When our baby-to-be was diagnosed with a Congenital Heart Defect, my husband, Brian, and I were thrown into a very different world; a world of many uncertainties. Although, we knew our baby was in the best hands of medical professionals at Boston Children’s Hospital, we were very frightened and at times felt completely helpless. I desperately wanted to meet another CHD family, to sit and speak with someone who could truly relate to what I was feeling.
I came across the Mended Little Hearts national organization online, and phoned them to ask if there was a local chapter in Boston. To my disappointment, there wasn’t one in the State of Massachusetts.
After our son, Dean, was born and following his successful open heart surgery and recovery, we promised ourselves that we would reach out offering support to others that may be hearing the words “your child has a heart defect”.
The next time I rang the Mended Little Hearts’ national office, I asked how I could start up a chapter in Boston. It took a team of dedicated parents to get to where we are today. I feel very proud and privileged to say I am part of the Mended Little Hearts of Boston team!
When Abram was born in July 2014, I sent a text to our friends and family gushing that he was “perfectly healthy—and perfect in every other way, too.” Over the next few weeks Bram spent most of his time snuggled up to me in his sling while I chased his older brother around. He was eating and gaining weight like a champ, packing on an ounce a day at one point. When he was six weeks old we took Bram to a wedding in California and then hopped over to Hawaii to show him off to the ohana there. Less than a week after we got back, I rushed to the ER with a baby who wasn’t eating well and couldn’t seem to catch his breath.
Abram was in heart failure. His mitral valve was severely deformed, but his heart had found a way to pump blood to the rest of his body—until it simply couldn’t keep up anymore. He had open heart surgery to repair the valve and we were optimistic that he’d never need another surgery. But a week out from the surgery an echo revealed that the repair hadn’t held up. We were told he’d need another OHS, likely within a year. He made it three days. His surgeon couldn’t repair the valve this time, so he replaced it with a Melody valve. The next day we learned Abram’s left ventricular function was severely depressed and all we could do was wait to see how much of it would come back on its own.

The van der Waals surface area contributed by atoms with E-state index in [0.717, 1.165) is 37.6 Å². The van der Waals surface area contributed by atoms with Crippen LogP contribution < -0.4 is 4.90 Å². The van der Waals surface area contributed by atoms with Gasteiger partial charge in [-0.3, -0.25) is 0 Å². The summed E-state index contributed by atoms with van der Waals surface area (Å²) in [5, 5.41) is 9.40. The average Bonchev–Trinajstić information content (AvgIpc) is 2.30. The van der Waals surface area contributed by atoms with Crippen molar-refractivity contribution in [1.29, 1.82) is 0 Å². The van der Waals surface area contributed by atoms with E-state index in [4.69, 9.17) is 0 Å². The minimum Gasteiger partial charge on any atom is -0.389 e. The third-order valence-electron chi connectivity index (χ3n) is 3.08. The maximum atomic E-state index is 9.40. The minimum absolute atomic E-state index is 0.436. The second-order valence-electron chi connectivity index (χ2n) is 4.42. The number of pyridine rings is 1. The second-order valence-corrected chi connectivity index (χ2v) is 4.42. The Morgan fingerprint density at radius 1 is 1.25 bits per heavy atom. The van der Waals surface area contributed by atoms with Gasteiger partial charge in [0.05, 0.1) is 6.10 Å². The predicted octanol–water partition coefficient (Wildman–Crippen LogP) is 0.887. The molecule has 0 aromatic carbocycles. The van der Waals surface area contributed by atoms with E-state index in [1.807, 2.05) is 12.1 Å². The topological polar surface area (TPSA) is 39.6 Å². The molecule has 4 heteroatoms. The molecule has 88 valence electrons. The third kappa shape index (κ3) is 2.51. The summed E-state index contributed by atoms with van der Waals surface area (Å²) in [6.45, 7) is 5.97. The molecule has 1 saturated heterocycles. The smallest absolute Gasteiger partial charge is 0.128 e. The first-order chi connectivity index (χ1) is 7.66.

My name is Molly Foley and I am a heart mom. At my 18 week ultrasound during my first pregnancy, I found out that my baby would be born with a congenital heart defect called Pulmonary Atresia/Hypoplastic Right Heart Syndrome and would require three open heart surgeries before the age of 3 in order to have a single functioning ventricle (her left).
The remaining five months of my pregnancy were filled with fear, worry, and doubt. I feared the worst and I was scared to hope for the best. My husband and I spent countless hours at Boston Children’s Hospital’s Advanced Fetal Care Center trying to understand our diagnosis, getting echo after echo, and meeting with the cardiology and surgical teams to consider all of our options and the proposed surgical plan once the baby was born.
On March 4, 2010 we gave birth to a little heart warrior named Haven. She had her first open heart surgery at 4 days old, and while the surgery was a technical success she inevitably had to be placed on an ECMO life support machine where she remained for a week. With only a 30% chance of survival on ECMO, it was one of the most difficult weeks of our lives.
Thankfully, Haven did come off ECMO, and not only that but successfully made it through her second open heart at 8 months and her third at 3 1/2 years old. We were also very lucky and blessed to have two healthy sons born inside that time.
Today, Haven is 6 years old and is a happy, healthy energetic little girl about to enter the 1st grade. She has a 5 year old and a 3 year old brother to contend with on top of it all and she holds her own and is just as feisty as they are. We have been extremely lucky with Haven’s heart journey and we are forever mindful of our good fortune with her continued success and good health.